I'm confident that many people know they'll have to deal with a a backed up drain. Generally it's just an inconvenience, but a hassle nonetheless. Many of us instinctively reach for the liquid plumber first. Chemical products are just one choice that could work, though only if the blockage is the right type. We've all heard the products and their brand names are commonplace, so you may be tempted to pour them down a clogged drain first and look at other ideas later. Chemicals aren't always the right choice for every blockage. You can find better alternatives to chemicals that will do the job better and with less, or no harmfull effects.
Popular choices are de-clogging wires with teeth that are long enough to get down to the clog below your drain, without being so long they're overkill. Unless you're a plumber, you don't need a massive rotary snake system.
Here are the steps for tackling this yourself:
1) Determine your clogged point. Sometimes the clog is visible from the drain opening when you shine a light down there. It's not usually a pretty sight, but if you can see it, you can easily take care of it.
When only one is flowing slowly, expect that the clog is in the trap below the sink or tub. If more than one drain is slow, it may indicate a problem in the sewer outflow pipe that connects to your septic system or the city sewer system. If this is the case, it'd be smart to call a plumbing technician immediately. You'll save pulling your hair out in the long run.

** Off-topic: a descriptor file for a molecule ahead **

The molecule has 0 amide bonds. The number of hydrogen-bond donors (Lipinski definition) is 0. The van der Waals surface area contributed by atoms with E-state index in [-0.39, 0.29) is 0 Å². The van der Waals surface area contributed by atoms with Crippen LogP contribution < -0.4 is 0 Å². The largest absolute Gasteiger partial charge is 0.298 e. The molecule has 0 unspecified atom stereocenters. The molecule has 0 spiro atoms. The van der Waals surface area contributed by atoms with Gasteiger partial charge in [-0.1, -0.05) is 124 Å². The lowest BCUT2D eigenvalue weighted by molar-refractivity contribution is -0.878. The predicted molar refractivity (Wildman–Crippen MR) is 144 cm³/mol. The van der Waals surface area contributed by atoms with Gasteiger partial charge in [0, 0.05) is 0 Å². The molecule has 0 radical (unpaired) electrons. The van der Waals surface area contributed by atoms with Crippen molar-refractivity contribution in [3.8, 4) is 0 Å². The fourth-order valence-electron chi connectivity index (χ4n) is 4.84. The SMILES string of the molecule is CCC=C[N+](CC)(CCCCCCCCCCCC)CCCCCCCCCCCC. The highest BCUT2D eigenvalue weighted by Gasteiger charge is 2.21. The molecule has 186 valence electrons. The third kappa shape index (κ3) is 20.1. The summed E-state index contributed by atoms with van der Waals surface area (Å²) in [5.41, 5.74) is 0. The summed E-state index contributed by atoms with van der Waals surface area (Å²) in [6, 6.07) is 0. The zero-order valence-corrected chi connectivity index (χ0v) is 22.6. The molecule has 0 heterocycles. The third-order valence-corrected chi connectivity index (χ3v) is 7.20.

2) Now that you know where it is, you can sort out the problem if it doesn't require a plumber. Take out and inspect the strainer. In many bathtubs, there is an additional strainer an inch or so below the first grate (usually there as a mount point for the primary strainer). This is one of the most normal spot for stray hair to get caught. Most chemical cleaners aren't made for this, as they sit below the point of buildup. A wire snake, a pair of grabbers, and protective gloves are normally all you require to handle most clogs. Be prepared to get a screwdriver if need be.
3) Thirdly, after clearing the strainers of whatever you find the drain still isn't working properly, pour hot water down it to weaken the buildup stuck. Let it rest for a bit, and then take a plunger to it. The work of using it properly should loosen most of your clog and allow it to be flushed out. Sometimes though, if you have an old plumbing system, there may be multiple points of blockage, and this could simply move that chunk from one spot to another point along the way.
4) The next thing to try is take off and clean up your drain's trap. Search the internet for a complete walkthrough of this step. This is a project for a real do-it-yourselfer. If you're not ready to tackle this yourself, make a call to a drain specialist. Any plumber worth his salt is more than happy to come out for these smaller jobs and make a good impression.
These hints from the good people at http://www.A1PlumbingNV.com
, who remind you to do right by your pipes, and they should last a very long time.